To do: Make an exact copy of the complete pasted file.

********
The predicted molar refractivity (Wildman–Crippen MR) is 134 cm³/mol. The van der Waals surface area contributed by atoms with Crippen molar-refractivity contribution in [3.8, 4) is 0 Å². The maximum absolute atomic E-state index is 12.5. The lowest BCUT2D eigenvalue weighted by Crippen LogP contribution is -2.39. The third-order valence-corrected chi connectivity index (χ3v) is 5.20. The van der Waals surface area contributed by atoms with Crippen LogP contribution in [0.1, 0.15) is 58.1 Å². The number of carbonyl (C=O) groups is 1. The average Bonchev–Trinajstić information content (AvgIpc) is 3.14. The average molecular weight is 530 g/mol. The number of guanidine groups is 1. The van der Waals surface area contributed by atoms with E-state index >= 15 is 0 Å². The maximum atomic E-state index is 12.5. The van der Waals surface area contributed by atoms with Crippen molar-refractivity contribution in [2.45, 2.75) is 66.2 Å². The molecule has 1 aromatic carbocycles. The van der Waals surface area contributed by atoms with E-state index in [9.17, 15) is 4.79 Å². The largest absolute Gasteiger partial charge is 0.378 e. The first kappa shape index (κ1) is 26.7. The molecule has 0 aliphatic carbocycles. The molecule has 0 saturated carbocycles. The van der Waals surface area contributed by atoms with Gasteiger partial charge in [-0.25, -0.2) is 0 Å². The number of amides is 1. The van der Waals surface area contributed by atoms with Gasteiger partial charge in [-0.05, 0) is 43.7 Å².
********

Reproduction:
The predicted molar refractivity (Wildman–Crippen MR) is 134 cm³/mol. The van der Waals surface area contributed by atoms with Crippen molar-refractivity contribution in [3.8, 4) is 0 Å². The maximum absolute atomic E-state index is 12.5. The lowest BCUT2D eigenvalue weighted by Crippen LogP contribution is -2.39. The third-order valence-corrected chi connectivity index (χ3v) is 5.20. The van der Waals surface area contributed by atoms with Crippen LogP contribution in [0.1, 0.15) is 58.1 Å². The number of carbonyl (C=O) groups is 1. The average Bonchev–Trinajstić information content (AvgIpc) is 3.14. The average molecular weight is 530 g/mol. The number of guanidine groups is 1. The van der Waals surface area contributed by atoms with E-state index >= 15 is 0 Å². The maximum atomic E-state index is 12.5. The van der Waals surface area contributed by atoms with Crippen molar-refractivity contribution in [2.45, 2.75) is 66.2 Å². The molecule has 1 aromatic carbocycles. The van der Waals surface area contributed by atoms with E-state index in [9.17, 15) is 4.79 Å². The largest absolute Gasteiger partial charge is 0.378 e. The first kappa shape index (κ1) is 26.7. The molecule has 0 aliphatic carbocycles. The molecule has 0 saturated carbocycles. The van der Waals surface area contributed by atoms with Gasteiger partial charge in [-0.25, -0.2) is 0 Å². The number of amides is 1. The van der Waals surface area contributed by atoms with Gasteiger partial charge in [-0.05, 0) is 43.7 Å².